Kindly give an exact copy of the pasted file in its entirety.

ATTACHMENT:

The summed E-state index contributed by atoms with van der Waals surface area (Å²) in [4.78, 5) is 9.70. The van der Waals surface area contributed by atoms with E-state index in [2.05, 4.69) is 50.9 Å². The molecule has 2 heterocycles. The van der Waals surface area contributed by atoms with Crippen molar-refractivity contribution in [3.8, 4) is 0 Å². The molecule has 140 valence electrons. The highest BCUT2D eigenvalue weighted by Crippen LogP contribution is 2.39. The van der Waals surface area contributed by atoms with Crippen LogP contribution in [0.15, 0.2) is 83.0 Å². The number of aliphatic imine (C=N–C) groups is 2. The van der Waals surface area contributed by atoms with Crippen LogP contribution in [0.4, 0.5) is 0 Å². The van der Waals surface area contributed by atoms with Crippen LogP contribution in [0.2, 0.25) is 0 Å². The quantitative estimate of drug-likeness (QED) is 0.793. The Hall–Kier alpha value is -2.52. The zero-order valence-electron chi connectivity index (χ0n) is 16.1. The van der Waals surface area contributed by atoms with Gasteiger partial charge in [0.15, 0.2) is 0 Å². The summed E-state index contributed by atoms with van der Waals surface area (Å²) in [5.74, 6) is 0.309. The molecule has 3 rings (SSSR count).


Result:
The summed E-state index contributed by atoms with van der Waals surface area (Å²) in [4.78, 5) is 9.70. The van der Waals surface area contributed by atoms with E-state index in [2.05, 4.69) is 50.9 Å². The molecule has 2 heterocycles. The van der Waals surface area contributed by atoms with Crippen molar-refractivity contribution in [3.8, 4) is 0 Å². The molecule has 140 valence electrons. The highest BCUT2D eigenvalue weighted by Crippen LogP contribution is 2.39. The van der Waals surface area contributed by atoms with Crippen LogP contribution in [0.15, 0.2) is 83.0 Å². The number of aliphatic imine (C=N–C) groups is 2. The van der Waals surface area contributed by atoms with Crippen LogP contribution in [0.4, 0.5) is 0 Å². The van der Waals surface area contributed by atoms with Crippen LogP contribution in [0.2, 0.25) is 0 Å². The quantitative estimate of drug-likeness (QED) is 0.793. The Hall–Kier alpha value is -2.52. The zero-order valence-electron chi connectivity index (χ0n) is 16.1. The van der Waals surface area contributed by atoms with Gasteiger partial charge in [0.15, 0.2) is 0 Å². The summed E-state index contributed by atoms with van der Waals surface area (Å²) in [5.74, 6) is 0.309. The molecule has 3 rings (SSSR count).